Talk about ancient. One of the world”s greatest archeological discoveries, the Sumerian tombs at Ur (modern Iraq), contains nearly 200 luxury objects that date back 4,500 years. Sumer is considered by many to be the cradle of civilization. The Sumerians were also the first people to create a written language and trading system.
Still, it”s hard to imagine people existed then, for how can one possibly relate to such a radically different lifestyle? A bunch of old stuff, perhaps at first glance, is just a collection of irrelevant artifacts. It all seems unrelated to our lives today, but, according to Henry David Thoreau, “The earth is not a mere fragment of dead history, stratum upon stratum like the leaves of a book, to be studied by geologists and antiquaries chiefly, but living poetry like the leaves of a tree, which precede flowers and fruit.”
The excavation began in the late 1920s and “30s by the famous British archeologist Sir Leonard Woolley. Woolley, his wife, and one other assistant led the excavation, which lasted 30 years. Conditions were often rough, as they often had to deal with sandstorms and heavy rain, and by the time they were through, Woolley and his crew had worked through 17,000 yards of soil. Through the British and University of Pennsylvania museums, Woolley and his team found over 1,500 burials, some in tact. 16 of these were royal tombs and they all contained remains of the ancient Mesopotamian rulers of Ur. These included jewelry, instruments, game boards, cosmetic containers, and weapons, many of which were adorned with gold, silver, lapis lazuli (an azure blue semi-precious stone), turquoise, and carnelian (an orange red stone).
About one third of the items come from Queen Puabi”s tomb. Puabi was buried with 65 female attendants and 5 male retainers. Known as the “Great Death Pit,” her servants most likely willingly accompanied her into the afterlife as a show of honor and respect. However, it is speculated that Puabi was instead Inanna, the goddess of fertility and war. Nevertheless, she was adorned with a magnificent headdress and elaborate jewelry that revealed the importance of the Sumerian” burial rituals. Puabi”s fascinating necklace included a rare blue stone that was brought to Ur from North Afghanistan, and her headdress was made chiefly of gold.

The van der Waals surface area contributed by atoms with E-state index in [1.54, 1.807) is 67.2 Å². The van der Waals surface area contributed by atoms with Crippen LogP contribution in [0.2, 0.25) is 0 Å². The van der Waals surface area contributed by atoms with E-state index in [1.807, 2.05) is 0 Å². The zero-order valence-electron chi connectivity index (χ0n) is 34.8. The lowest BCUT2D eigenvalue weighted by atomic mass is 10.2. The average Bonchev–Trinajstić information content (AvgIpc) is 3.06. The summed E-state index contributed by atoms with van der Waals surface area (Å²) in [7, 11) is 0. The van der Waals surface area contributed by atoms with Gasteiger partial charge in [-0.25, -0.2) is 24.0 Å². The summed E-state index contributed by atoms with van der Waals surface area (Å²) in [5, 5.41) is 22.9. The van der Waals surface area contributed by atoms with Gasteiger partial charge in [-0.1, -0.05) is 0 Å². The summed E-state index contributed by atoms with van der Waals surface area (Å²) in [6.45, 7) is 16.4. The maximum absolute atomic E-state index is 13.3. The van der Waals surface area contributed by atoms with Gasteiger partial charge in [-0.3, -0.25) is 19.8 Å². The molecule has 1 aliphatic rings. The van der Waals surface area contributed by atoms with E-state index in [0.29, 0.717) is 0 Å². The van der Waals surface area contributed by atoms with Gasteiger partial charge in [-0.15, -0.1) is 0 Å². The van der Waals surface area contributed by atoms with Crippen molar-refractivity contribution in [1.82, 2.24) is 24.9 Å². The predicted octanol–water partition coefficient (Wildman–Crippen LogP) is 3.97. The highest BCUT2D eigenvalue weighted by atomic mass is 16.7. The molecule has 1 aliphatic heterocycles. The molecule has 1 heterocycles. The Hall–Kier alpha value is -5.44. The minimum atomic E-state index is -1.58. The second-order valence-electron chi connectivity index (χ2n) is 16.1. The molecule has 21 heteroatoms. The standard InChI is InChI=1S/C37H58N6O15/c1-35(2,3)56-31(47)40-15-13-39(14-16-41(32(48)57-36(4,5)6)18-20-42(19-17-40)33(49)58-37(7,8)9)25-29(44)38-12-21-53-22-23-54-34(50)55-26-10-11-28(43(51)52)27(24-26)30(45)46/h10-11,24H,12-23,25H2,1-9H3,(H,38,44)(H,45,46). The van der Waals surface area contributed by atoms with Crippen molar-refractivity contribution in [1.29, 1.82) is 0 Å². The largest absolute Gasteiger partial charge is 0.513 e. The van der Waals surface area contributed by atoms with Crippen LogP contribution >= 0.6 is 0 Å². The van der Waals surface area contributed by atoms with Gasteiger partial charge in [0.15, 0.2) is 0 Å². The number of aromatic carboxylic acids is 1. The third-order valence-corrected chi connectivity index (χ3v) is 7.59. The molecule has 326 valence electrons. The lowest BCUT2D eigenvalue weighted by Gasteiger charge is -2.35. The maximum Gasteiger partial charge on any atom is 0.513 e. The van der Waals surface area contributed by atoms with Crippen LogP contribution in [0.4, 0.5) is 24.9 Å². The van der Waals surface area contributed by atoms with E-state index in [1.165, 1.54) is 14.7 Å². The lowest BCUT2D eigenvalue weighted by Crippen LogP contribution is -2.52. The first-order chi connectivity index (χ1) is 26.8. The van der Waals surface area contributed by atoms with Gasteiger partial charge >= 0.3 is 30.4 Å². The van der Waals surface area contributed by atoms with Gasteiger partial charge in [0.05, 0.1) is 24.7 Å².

Among the other artifacts found at Ur were various lyres and harps, varying in size from one small enough to hold in a hand to one requiring two people. Music was a huge part of the funeral ceremony and many of these instruments were also adorned with fine copper, lapis lazuli, and gold. The “Great Lyre” from the King”s grave has an intricate goat figure at its base, which is reared and nibbling at the golden leaves of a small tree. This depiction may be a representation of the link between the plant and animal worlds. Woolley referred to the figure as “Ram Caught in a Thicket,” after the biblical tale of Abraham and Isaac, where Abraham kills a trapped ram instead of Isaac for a sacrificial offering.
Woolley says that the only way to get in the minds of dead and gone men is to look at dead and gone things. Perhaps he is right. Archeology involves much more than finding old stuff. Looking at an object”s connection with its environment and its proximity to other objects may tell much more than one would expect. In fact, Woolley says that archeology uses every area to excavate a work, meaning sociologists, doctors, teachers, and engineers alike can contribute to and learn from such findings.